Another recent tax reform idea with the potential to cause very serious disruption to the real estate sector is the proposal included in the Blueprint to eliminate the deduction for net investment expense. Financing productive investment and entrepreneurial activity with borrowed capital has driven economic growth and job creation in the United States for generations, and our tax system has appropriately allowed business interest expense to be deducted as an ordinary and necessary business expense. Repealing or imposing limits on the deductibility of business interest would fundamentally change the underlying economics of business activity, including commercial real estate transactions. This could lead to fewer loans being refinanced, fewer new projects being developed, and fewer jobs being created.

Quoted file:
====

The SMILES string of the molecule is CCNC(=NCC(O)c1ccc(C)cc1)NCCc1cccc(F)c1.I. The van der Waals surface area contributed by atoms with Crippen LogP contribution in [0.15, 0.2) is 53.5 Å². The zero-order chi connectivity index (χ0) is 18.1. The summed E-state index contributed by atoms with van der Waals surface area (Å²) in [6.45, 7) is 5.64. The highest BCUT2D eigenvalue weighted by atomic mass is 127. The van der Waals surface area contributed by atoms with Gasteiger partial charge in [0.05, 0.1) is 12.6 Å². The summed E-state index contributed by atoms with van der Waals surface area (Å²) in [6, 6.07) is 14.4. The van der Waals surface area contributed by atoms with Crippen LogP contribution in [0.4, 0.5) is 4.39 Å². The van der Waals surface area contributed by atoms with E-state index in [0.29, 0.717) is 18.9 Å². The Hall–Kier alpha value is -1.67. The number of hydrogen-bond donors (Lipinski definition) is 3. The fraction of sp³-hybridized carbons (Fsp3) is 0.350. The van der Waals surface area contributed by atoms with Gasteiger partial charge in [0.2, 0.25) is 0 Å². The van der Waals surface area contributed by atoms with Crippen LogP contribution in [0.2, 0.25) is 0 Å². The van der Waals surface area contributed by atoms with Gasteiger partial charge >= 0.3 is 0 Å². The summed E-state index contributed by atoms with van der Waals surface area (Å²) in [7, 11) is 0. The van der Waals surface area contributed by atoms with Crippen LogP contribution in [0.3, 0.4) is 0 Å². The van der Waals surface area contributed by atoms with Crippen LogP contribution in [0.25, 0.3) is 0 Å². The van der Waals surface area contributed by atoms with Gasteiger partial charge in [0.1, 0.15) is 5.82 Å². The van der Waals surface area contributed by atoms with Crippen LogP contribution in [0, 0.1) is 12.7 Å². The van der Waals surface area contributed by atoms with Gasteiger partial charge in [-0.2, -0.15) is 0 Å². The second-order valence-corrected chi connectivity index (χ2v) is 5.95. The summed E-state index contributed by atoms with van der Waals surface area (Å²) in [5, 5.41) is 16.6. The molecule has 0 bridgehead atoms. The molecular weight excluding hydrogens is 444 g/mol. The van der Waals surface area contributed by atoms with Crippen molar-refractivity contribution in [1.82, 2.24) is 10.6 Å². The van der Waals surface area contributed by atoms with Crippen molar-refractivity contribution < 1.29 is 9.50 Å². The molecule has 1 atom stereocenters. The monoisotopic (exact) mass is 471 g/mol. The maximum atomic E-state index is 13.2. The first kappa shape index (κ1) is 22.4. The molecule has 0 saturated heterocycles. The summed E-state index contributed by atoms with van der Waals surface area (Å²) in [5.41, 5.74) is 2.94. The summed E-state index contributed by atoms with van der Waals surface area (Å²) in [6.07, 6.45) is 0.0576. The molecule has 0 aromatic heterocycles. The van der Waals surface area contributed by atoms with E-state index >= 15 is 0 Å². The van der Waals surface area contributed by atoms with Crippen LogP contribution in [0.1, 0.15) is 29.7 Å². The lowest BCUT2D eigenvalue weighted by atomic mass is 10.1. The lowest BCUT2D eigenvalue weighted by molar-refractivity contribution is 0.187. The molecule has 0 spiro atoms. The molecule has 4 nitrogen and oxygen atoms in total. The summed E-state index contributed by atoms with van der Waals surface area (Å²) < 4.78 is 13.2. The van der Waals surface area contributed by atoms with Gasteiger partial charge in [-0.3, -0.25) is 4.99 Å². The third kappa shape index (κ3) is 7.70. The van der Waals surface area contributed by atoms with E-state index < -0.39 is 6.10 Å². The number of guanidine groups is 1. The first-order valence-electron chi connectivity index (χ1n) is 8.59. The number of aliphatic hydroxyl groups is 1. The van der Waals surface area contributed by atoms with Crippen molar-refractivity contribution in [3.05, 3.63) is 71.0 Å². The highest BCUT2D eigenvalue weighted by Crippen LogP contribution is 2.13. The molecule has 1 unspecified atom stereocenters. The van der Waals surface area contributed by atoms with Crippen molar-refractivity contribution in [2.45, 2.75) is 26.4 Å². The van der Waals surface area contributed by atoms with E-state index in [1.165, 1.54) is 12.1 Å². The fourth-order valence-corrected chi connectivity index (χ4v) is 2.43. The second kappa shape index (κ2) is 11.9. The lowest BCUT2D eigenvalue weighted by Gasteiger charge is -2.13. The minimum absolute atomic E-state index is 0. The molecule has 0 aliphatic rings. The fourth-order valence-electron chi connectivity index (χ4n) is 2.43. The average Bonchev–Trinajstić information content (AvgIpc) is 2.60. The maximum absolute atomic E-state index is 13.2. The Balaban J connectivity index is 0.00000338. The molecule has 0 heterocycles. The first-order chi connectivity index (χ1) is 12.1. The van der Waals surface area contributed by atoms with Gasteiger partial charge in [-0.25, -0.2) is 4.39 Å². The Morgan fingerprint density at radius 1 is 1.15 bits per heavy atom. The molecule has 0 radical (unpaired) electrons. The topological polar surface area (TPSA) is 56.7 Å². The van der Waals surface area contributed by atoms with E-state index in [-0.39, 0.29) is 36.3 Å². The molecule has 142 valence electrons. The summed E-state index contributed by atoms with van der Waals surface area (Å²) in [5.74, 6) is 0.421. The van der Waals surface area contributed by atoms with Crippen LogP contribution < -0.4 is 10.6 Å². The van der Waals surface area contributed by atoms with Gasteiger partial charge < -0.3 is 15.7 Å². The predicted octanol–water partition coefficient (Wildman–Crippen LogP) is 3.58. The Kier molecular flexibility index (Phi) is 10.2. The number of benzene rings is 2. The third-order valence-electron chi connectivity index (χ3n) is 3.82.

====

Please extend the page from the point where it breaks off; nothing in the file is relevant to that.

Bottom line: Business interest deduction is vital to economic growth and real estate, and should be preserved in tax reform.
The current law depreciation rules are out of date and do not reflect the actual economic life of structures. The 27.5- and 39-year cost recovery periods should be shortened to a depreciable life for real estate that more accurately reflects the economic life of the property. Independent studies indicate that the economic life of real property ranges between 18 and 30 years, reflecting not just wear and tear abut also adjustments to the value of real property based on trends and obsolescence. NAR and several other real estate-related trade associations funded academic research on the actual rate of economic depreciation of commercial and investment real property. The study results, released in early 2016, showed that the economic depreciation of real property is much shorter than the current tax rules provide, and is evidence that depreciable lives should not be extended in tax reform.
Bottom line: Tax reform should address depreciation rules and shorten them to more accurately reflect the economic life of commercial properties.